I shall doubt hereafter whether superior intelligence is promotive of superior virtue.
The serpent is wiser than the dove, but never so harmless.
Ignorance is bliss in comparison with Yankee wisdom.
The Secretary has authorized me to sign passports for the Secretary of War.
My son attends to his letters.
I have now an opportunity of seeing more.
I have authority to order transportation for the parents of soldiers, and for goods and provisions taken to the camps.
Harris and Magraw, who were taken on the field of Manassas, looking for the remains of Col. Cameron, have been liberated by Gen. Winder, on the order of the acting Secretary of War.
This is startling; for Mr. Benjamin was the most decided man, at the time of their capture, against their liberation.
Per contra, a Mr. G., a rich New York merchant, and Mr. R., a wealthy railroad contractor, whom I feared would break through the meshes of the law, with the large sums realized by them her
Shepherdstown, and on the 17th inst. gave battle.
We got the first news of this battle from a Northern paper---the Philadelphia Inquirer-which claimed a great victory, having killed and taken 40,000 of our men, made Jackson prisoner, and wounded Longstreet!
But the truth is, we lost 5000 and the enemy 20,000.
At the next dawn Lee opened fire again — but, lo I the enemy had fled!
We have one day of gloom.
It is said that our army has retreated back into Virginia.
There are rumors that only Jackson's corps recrossed the Potomac to look after a column of the enemy sent to recapture Harper's Ferry and take Winchester, our grand depot.
Jackson, the ubiquitous and invincible, fell upon Burnside's division and annihilated it. This intelligence has been received by the President.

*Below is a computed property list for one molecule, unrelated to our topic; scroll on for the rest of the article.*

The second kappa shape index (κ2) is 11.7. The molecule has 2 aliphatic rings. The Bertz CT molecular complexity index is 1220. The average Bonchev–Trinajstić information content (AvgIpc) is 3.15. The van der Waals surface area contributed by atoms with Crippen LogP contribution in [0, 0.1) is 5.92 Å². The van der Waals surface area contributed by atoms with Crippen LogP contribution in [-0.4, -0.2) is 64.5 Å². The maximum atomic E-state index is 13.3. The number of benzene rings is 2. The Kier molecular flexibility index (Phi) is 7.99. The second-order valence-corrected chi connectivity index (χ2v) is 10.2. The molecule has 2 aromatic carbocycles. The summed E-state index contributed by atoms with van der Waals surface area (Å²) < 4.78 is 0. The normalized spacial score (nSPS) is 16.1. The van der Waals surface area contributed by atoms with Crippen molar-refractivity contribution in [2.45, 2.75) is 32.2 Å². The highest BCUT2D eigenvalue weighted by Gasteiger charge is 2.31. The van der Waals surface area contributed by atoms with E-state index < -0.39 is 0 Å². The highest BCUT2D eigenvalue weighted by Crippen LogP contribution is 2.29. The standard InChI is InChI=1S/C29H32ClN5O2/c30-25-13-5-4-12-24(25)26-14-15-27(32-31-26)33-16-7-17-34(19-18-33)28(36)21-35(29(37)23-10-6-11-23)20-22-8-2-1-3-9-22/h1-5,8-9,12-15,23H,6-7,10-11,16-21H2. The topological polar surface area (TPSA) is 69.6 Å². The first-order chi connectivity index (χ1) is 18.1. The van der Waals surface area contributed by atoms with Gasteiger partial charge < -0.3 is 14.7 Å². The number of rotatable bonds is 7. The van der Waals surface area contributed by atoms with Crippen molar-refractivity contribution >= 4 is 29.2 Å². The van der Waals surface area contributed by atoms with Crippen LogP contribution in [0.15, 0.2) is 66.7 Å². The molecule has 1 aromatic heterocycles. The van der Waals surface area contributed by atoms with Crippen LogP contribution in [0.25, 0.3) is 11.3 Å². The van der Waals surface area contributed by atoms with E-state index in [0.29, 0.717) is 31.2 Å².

We have, also, news from Kentucky.
It comes this time in the New York Herald, and is true, as far as it goes.
A portion of Buell's army, escaping fro
The Secretary of War thinks Longstreet's corps had not yet reached Bragg; then why should he have commenced the attack before the reinforcements arrived?
We must await further dispatches.
If Bragg beats Rosecrans utterly, the consequences will be momentous.
If beaten by him, he sinks to rise no more.
Both generals are aware of the consequences of failure, and no doubt it is a sanguinary field.
Whether it is in Georgia or over the line in Tennessee is not yet ascertained.
Another dispatch from Bragg, received at a late hour last night, says the victory is complete. This announcement has lifted a heavy load from the spirits of our people; and as successive dispatches come from Gov. Harris and others on the battle-field to-day, there is a great change in the recent elongated faces of many we meet in the streets.
So far we learn that the enemy has been beaten back and pursued some eleven miles; that we have from 5000 to 6000 prisoners, some 40 guns, besid
keep them out of the service.
Mr. Foote openly advocates a convention; and says the other States will have one certainly: and if Virginia declines to unite in it, she will be left out in the cold.
This is said of him; I have not heard him say it. But I believe a convention in any State or States, if our disasters continue, will lead to reconstruction, if McClellan be elected.
If emancipation, confiscation, etc. be insisted on, the war will never terminate but in final separation.
Cloudy; rained much last night.
The following is all we know yet of Early's defeat:
headquarters army of Northern Virginia, September 20th, 1864. Hon. James A. Seddon.
Gen. Early reports that, on the morning of the 19th, the enemy advanced on Winchester, near which place he met his attack, which was resisted from early in the day till near night, when he was compelled to retire.
After night he fell back to Newtown, and this morning to Fisher's Hill.
Our loss reported to be